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December 1939

THE DISABLING DISEASES OF CHILDHOODTHEIR CHARACTERISTICS AND MEDICAL CARE AS OBSERVED IN 500,000 CHILDREN IN EIGHTY-THREE CITIES CANVASSED IN THE NATIONAL HEALTH SURVEY OF 1935-1936

Author Affiliations

Statistician, United States Public Health Service WASHINGTON, D. C.
From the Division of Public Health Methods, Section on Medical Care Studies, National Institute of Health.

Am J Dis Child. 1939;58(6):1157-1185. doi:10.1001/archpedi.1939.01990110021001
Abstract

The characteristic diseases of childhood are infectious. The supervision of water supplies, the sanitary disposal of sewage and the pasteurization of milk contribute to the control of certain of these diseases. By and large, however, the contact-borne infections present the major problem in the control of communicable disease today, and by establishing the diagnosis and reporting the case the physician takes the first step toward an effective program of prevention. Protection from certain communicable diseases may be secured by the creation of artificial immunity. Periodic medical supervision of well children is a valuable measure for the general promotion of child health. However essential, the development of these preventive health services must not be permitted to obscure the importance of medical care of the sick child as a means of protecting both the sick and the well.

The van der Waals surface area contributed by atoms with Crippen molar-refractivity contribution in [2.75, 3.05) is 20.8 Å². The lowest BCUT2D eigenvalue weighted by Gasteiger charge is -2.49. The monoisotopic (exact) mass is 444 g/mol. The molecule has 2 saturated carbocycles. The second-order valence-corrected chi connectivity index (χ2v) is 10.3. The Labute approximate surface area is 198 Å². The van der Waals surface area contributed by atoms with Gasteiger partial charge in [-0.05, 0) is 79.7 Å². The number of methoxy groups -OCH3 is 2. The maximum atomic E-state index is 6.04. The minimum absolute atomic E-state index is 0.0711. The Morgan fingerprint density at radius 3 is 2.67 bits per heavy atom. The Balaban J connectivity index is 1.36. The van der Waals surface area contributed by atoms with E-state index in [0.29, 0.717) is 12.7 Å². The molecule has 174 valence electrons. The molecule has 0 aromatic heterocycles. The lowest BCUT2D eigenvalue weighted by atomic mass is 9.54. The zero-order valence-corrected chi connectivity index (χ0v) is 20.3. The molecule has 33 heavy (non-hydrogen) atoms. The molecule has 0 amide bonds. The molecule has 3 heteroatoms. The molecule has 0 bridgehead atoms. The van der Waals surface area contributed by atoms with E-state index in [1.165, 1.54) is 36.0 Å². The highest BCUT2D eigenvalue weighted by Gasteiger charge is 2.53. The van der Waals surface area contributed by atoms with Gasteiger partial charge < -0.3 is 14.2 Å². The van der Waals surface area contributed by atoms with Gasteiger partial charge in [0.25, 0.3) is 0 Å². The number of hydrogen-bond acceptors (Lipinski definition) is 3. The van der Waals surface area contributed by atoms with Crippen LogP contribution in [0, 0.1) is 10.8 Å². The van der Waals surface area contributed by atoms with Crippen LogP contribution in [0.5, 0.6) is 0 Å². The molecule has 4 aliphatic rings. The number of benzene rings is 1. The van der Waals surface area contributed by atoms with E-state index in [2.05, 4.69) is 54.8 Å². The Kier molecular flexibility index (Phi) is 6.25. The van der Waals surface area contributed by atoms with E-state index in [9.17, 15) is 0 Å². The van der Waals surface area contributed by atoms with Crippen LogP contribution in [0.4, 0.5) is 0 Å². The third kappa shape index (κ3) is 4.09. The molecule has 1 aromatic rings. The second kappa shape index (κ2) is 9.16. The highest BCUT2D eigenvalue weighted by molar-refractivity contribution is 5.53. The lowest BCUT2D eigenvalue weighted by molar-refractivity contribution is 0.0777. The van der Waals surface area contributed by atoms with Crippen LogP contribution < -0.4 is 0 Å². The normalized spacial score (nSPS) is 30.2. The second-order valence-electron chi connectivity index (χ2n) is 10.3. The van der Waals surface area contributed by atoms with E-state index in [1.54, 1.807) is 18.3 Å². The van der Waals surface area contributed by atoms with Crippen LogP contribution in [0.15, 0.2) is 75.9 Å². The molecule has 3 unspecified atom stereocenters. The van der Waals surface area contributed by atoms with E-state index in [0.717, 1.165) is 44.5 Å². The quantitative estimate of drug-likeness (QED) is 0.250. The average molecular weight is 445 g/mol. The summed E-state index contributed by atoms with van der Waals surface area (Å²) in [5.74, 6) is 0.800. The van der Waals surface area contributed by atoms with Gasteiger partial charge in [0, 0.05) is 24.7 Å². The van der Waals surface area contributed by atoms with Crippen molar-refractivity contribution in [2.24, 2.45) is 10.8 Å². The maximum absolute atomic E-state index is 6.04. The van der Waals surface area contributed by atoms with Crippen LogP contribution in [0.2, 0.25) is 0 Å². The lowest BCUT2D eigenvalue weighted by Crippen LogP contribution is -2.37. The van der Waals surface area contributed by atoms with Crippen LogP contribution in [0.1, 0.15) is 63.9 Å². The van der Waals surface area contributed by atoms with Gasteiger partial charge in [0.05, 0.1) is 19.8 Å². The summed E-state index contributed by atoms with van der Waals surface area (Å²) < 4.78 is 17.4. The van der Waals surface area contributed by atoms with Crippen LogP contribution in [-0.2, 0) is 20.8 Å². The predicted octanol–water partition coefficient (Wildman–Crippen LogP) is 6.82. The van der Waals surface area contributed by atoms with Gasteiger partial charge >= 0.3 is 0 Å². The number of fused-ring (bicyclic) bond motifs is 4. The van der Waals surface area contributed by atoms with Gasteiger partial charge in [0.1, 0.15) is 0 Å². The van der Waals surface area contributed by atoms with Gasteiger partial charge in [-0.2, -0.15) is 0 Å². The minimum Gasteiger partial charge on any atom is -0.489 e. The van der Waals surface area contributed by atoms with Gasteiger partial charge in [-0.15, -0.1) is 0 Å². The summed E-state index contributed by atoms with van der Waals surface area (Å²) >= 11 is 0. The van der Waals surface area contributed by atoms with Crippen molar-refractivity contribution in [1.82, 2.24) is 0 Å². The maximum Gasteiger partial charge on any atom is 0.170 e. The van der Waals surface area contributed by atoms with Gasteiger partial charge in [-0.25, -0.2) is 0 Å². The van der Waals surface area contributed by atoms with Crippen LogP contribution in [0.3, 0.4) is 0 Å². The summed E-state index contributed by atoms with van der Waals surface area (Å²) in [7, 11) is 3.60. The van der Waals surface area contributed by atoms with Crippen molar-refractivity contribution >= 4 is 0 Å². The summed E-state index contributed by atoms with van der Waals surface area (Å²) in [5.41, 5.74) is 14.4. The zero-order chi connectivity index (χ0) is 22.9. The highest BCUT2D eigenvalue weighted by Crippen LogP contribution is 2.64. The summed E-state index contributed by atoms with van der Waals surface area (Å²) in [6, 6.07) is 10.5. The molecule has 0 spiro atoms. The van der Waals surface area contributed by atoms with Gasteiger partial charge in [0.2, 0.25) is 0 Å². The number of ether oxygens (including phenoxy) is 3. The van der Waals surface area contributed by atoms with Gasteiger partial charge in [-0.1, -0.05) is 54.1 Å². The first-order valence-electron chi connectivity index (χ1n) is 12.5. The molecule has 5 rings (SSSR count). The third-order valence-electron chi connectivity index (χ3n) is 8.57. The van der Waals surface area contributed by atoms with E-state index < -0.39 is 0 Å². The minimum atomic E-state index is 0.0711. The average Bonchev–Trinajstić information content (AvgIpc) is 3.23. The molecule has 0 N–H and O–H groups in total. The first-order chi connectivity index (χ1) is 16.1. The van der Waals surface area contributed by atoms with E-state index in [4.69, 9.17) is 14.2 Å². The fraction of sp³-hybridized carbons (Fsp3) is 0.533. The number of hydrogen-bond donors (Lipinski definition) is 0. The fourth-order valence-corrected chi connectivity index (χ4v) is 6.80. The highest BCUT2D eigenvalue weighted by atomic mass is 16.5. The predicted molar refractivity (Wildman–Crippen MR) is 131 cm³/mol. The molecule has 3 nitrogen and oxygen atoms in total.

Medical care of the sick child fills the important function of promoting recovery and

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